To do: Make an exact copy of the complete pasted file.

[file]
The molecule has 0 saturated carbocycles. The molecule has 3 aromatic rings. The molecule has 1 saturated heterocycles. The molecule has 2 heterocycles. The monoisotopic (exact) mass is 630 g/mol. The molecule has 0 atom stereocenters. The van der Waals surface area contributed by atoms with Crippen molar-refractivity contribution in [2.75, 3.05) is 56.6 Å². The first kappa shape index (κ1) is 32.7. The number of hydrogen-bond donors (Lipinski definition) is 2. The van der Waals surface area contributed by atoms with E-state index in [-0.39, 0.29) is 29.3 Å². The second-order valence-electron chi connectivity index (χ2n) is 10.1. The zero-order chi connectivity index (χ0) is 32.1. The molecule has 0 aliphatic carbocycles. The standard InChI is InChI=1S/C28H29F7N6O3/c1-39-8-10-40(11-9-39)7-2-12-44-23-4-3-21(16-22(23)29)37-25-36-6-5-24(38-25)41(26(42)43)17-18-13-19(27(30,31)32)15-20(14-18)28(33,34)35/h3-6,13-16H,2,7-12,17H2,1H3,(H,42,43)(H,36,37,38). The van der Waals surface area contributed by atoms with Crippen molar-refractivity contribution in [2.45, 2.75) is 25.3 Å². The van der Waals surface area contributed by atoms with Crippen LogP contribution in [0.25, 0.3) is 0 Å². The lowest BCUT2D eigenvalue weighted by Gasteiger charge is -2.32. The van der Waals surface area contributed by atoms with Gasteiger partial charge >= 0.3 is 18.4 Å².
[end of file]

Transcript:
The molecule has 0 saturated carbocycles. The molecule has 3 aromatic rings. The molecule has 1 saturated heterocycles. The molecule has 2 heterocycles. The monoisotopic (exact) mass is 630 g/mol. The molecule has 0 atom stereocenters. The van der Waals surface area contributed by atoms with Crippen molar-refractivity contribution in [2.75, 3.05) is 56.6 Å². The first kappa shape index (κ1) is 32.7. The number of hydrogen-bond donors (Lipinski definition) is 2. The van der Waals surface area contributed by atoms with E-state index in [-0.39, 0.29) is 29.3 Å². The second-order valence-electron chi connectivity index (χ2n) is 10.1. The zero-order chi connectivity index (χ0) is 32.1. The molecule has 0 aliphatic carbocycles. The standard InChI is InChI=1S/C28H29F7N6O3/c1-39-8-10-40(11-9-39)7-2-12-44-23-4-3-21(16-22(23)29)37-25-36-6-5-24(38-25)41(26(42)43)17-18-13-19(27(30,31)32)15-20(14-18)28(33,34)35/h3-6,13-16H,2,7-12,17H2,1H3,(H,42,43)(H,36,37,38). The van der Waals surface area contributed by atoms with Crippen molar-refractivity contribution in [2.45, 2.75) is 25.3 Å². The van der Waals surface area contributed by atoms with Crippen LogP contribution in [0.25, 0.3) is 0 Å². The lowest BCUT2D eigenvalue weighted by Gasteiger charge is -2.32. The van der Waals surface area contributed by atoms with Gasteiger partial charge >= 0.3 is 18.4 Å².